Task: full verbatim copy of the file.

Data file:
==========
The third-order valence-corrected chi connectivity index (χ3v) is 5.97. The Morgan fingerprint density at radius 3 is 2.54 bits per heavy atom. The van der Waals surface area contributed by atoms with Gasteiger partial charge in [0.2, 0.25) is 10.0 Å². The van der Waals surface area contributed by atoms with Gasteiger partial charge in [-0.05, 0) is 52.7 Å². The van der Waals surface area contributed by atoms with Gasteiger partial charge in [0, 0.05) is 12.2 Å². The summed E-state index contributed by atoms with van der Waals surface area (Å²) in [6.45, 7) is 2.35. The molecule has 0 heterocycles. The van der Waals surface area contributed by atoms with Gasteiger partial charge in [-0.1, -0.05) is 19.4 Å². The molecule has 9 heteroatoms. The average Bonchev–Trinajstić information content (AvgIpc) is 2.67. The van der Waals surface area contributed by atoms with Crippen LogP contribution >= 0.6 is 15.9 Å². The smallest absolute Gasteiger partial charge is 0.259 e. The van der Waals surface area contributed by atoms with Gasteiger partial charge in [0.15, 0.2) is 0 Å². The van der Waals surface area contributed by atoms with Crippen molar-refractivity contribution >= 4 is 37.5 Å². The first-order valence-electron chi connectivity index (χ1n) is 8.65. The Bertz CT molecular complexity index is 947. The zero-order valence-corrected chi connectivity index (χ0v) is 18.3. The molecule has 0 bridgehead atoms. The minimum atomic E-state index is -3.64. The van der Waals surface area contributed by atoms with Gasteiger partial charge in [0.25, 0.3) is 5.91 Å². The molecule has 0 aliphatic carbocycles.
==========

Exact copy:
The third-order valence-corrected chi connectivity index (χ3v) is 5.97. The Morgan fingerprint density at radius 3 is 2.54 bits per heavy atom. The van der Waals surface area contributed by atoms with Gasteiger partial charge in [0.2, 0.25) is 10.0 Å². The van der Waals surface area contributed by atoms with Gasteiger partial charge in [-0.05, 0) is 52.7 Å². The van der Waals surface area contributed by atoms with Gasteiger partial charge in [0, 0.05) is 12.2 Å². The summed E-state index contributed by atoms with van der Waals surface area (Å²) in [6.45, 7) is 2.35. The molecule has 0 heterocycles. The van der Waals surface area contributed by atoms with Gasteiger partial charge in [-0.1, -0.05) is 19.4 Å². The molecule has 9 heteroatoms. The average Bonchev–Trinajstić information content (AvgIpc) is 2.67. The van der Waals surface area contributed by atoms with Crippen LogP contribution >= 0.6 is 15.9 Å². The smallest absolute Gasteiger partial charge is 0.259 e. The van der Waals surface area contributed by atoms with Gasteiger partial charge in [0.15, 0.2) is 0 Å². The van der Waals surface area contributed by atoms with Crippen molar-refractivity contribution >= 4 is 37.5 Å². The first-order valence-electron chi connectivity index (χ1n) is 8.65. The Bertz CT molecular complexity index is 947. The zero-order valence-corrected chi connectivity index (χ0v) is 18.3. The molecule has 0 bridgehead atoms. The minimum atomic E-state index is -3.64. The van der Waals surface area contributed by atoms with Gasteiger partial charge in [0.25, 0.3) is 5.91 Å². The molecule has 0 aliphatic carbocycles.